I’m a bit disappointed, but also determined not to look in any other hostel. Instead, I finally bid farewell to John, and head back to the backcountry office. Barry is as friendly as ever, asks me about the grade of my sleeping bag, and lets me choose one of their official campsites. We decide that my sleeping bag is good enough to choose a place a bit higher up, called Andrew’s Creek. If the clouds clear up tomorrow, I’ll have a fantastic view on the mountains up there.

I feel extremely thankful for all the help, advice and material I received at the backcountry office. Barry hands me a Bearvault, a large container to store all my food (“We don’t usually lend these, but…”) Over night, I have to ensure all edible things are in there, and place the container seventy steps away from where I sleep. When I’m all set, Barry asks his officemate to excuse him for a twenty minutes; he would drive me up all the way to the trailhead. “This will get you there faster, and in my car you’ll save the park entrance fee,” he says with a smile.

On the way, we talk about Barry’s travel to Switzerland next summer. He loves the mountains, and so he chose to stay in Lauterbrunnen, Mürren and the Kleine Scheidegg. I hand him my address as well. On the way, we stop twice to watch a herd of deer. “You see the big one with the antlers? That’s the strongest of them all. The others are all his girlfriends.”

At 14:30, Barry drops me off at Glacier Gorge trailhead. Its drizzling, and fairly cold. I take out gloves, cap, and jacket. Then I fill the Bearvault with food and carefully put it on top of my pack. I shoulder my backpack, and am on my own.

A wide and comfortable path winds up into the mountains. I can hear the stream rushing in the valley below. At times, the path gets so close to the water that I can see it splashing over the rocks and down small waterfalls. I’m trying to keep a steady pace. Walking uphill with a rather heavy backpack, I estimate that I make just above two miles an hour.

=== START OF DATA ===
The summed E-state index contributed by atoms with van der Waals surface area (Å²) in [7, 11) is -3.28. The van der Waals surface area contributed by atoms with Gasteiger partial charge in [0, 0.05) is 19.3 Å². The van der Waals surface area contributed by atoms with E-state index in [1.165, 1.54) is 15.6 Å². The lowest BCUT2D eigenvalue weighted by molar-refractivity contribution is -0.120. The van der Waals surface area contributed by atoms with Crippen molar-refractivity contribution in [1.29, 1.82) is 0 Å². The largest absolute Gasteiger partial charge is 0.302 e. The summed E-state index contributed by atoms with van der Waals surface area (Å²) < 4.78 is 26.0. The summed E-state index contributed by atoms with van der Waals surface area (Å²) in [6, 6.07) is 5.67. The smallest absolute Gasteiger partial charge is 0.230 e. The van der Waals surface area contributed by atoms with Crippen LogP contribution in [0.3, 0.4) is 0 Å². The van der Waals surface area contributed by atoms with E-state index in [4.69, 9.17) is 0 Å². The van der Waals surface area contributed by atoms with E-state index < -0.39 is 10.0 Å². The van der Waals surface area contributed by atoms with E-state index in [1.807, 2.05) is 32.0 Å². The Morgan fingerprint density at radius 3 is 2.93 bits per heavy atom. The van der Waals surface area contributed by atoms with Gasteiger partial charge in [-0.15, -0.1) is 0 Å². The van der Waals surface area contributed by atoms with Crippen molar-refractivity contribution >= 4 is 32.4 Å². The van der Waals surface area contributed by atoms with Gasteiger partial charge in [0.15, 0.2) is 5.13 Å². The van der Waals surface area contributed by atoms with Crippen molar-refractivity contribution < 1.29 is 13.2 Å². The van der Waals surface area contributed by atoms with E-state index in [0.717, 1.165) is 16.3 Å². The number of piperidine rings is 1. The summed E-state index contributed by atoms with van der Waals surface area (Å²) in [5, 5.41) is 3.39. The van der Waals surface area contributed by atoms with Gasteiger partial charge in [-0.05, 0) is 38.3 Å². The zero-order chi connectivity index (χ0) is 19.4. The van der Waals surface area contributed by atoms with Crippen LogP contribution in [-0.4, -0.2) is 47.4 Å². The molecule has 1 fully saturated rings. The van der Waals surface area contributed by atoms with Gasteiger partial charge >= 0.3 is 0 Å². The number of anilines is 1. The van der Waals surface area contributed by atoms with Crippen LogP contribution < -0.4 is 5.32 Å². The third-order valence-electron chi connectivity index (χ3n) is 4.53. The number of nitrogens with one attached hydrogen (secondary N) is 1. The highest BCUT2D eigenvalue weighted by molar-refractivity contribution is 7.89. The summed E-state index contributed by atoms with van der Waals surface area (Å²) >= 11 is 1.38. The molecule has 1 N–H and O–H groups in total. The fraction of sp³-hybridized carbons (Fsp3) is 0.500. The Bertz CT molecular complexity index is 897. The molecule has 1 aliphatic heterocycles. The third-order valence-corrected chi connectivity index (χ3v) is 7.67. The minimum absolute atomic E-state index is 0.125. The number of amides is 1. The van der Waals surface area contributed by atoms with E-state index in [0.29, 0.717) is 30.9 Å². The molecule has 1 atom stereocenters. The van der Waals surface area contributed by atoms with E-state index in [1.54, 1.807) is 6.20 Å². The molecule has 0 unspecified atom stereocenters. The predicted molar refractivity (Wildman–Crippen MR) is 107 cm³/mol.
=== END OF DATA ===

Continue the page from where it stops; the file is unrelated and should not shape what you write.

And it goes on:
Around 17:00, I reach the Loch. The small lake lies calmly in the mist. It’s at this point that the first snowflakes mix between the raindrops. The path becomes more narrow and rocky from here onwards, but is still very well maintained and easy to find. I continue past streams of glacier water and arching rocks. Soon I cross Icy Creek, and follow it upstream to the Andrew Creek campground.

At 17:30, I arrive at the campground. It’s a clearing in the forest, with some solid ground to put on tents. Apart from a metal arrow indicating the location, and a few fallen logs, there is no trace of civilization. It’s snowing steadily now, and the ground has turned white. I have about one and a half hours till nightfall. At this time I wonder whether this adventure really has been a good idea.

I decide that the two most urgent things I need are shelter and a soft, dry place to sleep on. Walking around the clearing, I spot four fir trees that are standing close together. One of them is leaning towards the others, but still firmly rooted and full of thick needled branches. This is going to be my shelter for tonight. During the next thirty minutes, I collect logs and dead branches all around the clearing, and install them at the windward side of my shelter. My goal is to build a wall that is thick and high enough to protect against snowflakes being blown into my shelter. After a while, there is a respectable heap/wall of wood next to my bed-to-be, and I start being more hopeful about the coming night.

I spend the next hour collecting dry pine needles and soft forest floor. In a hundred little walks, I bring them to my shelter. One place that contains particularly many soft dry needles must have been a squirrels favorite; I see many small pine cones, some of them showing traces of nagging animals. At some point, I see a squirrel running away and hope that it’s not too angry at me for building my bed.

It’s almost seven o’clock when I decide that the small, anthill-like heap of soft material is large enough. I place my backpack next to it; it will serve as a footrest during the night. Then I take out my bivouac bag, sleeping bag, food, clothes, and everything I might need during the night. I put on a few dry layers of clothing, and snuggle shiveringly into my sleeping bag.

Darkness arrives quickly, and so my supper is shorter than anticipated. When I’ve eaten, I put the food back in the Bearvault, and throw it away from me with all my might. Not seventy steps… but not even the thought of bears would make me leave my warm sleeping bag now.

Inside the waterproof and windproof bivouac bag, it’s surprisingly warm. I shift into a comfortable position, say a prayer, and fall asleep.

The first time I wake up, it’s past ten. I had been sleeping for almost three hours. I’m still warm, and notice I’m breathing heavily. The air must be quite thin… Suddenly I realize the reason. In my quest for warmth, I had left only a small opening in my bivouac bag. As I slid deeper into the bag, my face had gotten away from the opening, and I started breathing the same air over and over again. I open up the bivouac a bit, and start breathing chill mountain air.

During the rest of the night, I sleep surprisingly well. My bed is warm and dry, except for some vapor that condensates at the inside of my bivouac bag.

I wake up again at five to a most beautiful sight. The sky has cleared. An almost full moon shines through the snow-laden fir branches and fills the clearing with a magically white light. It feels outlandish, a dream world. I close my eyes again, and sleep through till seven.